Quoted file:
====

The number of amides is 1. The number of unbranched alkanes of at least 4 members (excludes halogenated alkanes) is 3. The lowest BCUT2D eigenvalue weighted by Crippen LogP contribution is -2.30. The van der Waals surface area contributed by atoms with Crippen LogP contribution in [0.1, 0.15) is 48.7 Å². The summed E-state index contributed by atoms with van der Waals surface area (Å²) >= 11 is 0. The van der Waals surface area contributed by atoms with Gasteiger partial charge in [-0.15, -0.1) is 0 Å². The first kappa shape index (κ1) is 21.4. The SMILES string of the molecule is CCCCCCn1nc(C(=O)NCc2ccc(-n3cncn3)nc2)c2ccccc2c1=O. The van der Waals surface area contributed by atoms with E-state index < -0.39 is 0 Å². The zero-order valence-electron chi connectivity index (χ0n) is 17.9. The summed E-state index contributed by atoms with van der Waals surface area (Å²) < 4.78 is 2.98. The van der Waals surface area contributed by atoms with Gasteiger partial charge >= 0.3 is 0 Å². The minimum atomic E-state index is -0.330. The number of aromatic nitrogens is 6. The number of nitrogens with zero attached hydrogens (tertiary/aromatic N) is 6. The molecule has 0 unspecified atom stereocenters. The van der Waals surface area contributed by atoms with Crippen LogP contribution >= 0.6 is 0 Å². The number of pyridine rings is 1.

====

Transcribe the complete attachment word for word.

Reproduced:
The number of amides is 1. The number of unbranched alkanes of at least 4 members (excludes halogenated alkanes) is 3. The lowest BCUT2D eigenvalue weighted by Crippen LogP contribution is -2.30. The van der Waals surface area contributed by atoms with Crippen LogP contribution in [0.1, 0.15) is 48.7 Å². The summed E-state index contributed by atoms with van der Waals surface area (Å²) >= 11 is 0. The van der Waals surface area contributed by atoms with Gasteiger partial charge in [-0.15, -0.1) is 0 Å². The first kappa shape index (κ1) is 21.4. The SMILES string of the molecule is CCCCCCn1nc(C(=O)NCc2ccc(-n3cncn3)nc2)c2ccccc2c1=O. The van der Waals surface area contributed by atoms with E-state index < -0.39 is 0 Å². The zero-order valence-electron chi connectivity index (χ0n) is 17.9. The summed E-state index contributed by atoms with van der Waals surface area (Å²) < 4.78 is 2.98. The van der Waals surface area contributed by atoms with Gasteiger partial charge >= 0.3 is 0 Å². The minimum atomic E-state index is -0.330. The number of aromatic nitrogens is 6. The number of nitrogens with zero attached hydrogens (tertiary/aromatic N) is 6. The molecule has 0 unspecified atom stereocenters. The van der Waals surface area contributed by atoms with Crippen LogP contribution >= 0.6 is 0 Å². The number of pyridine rings is 1.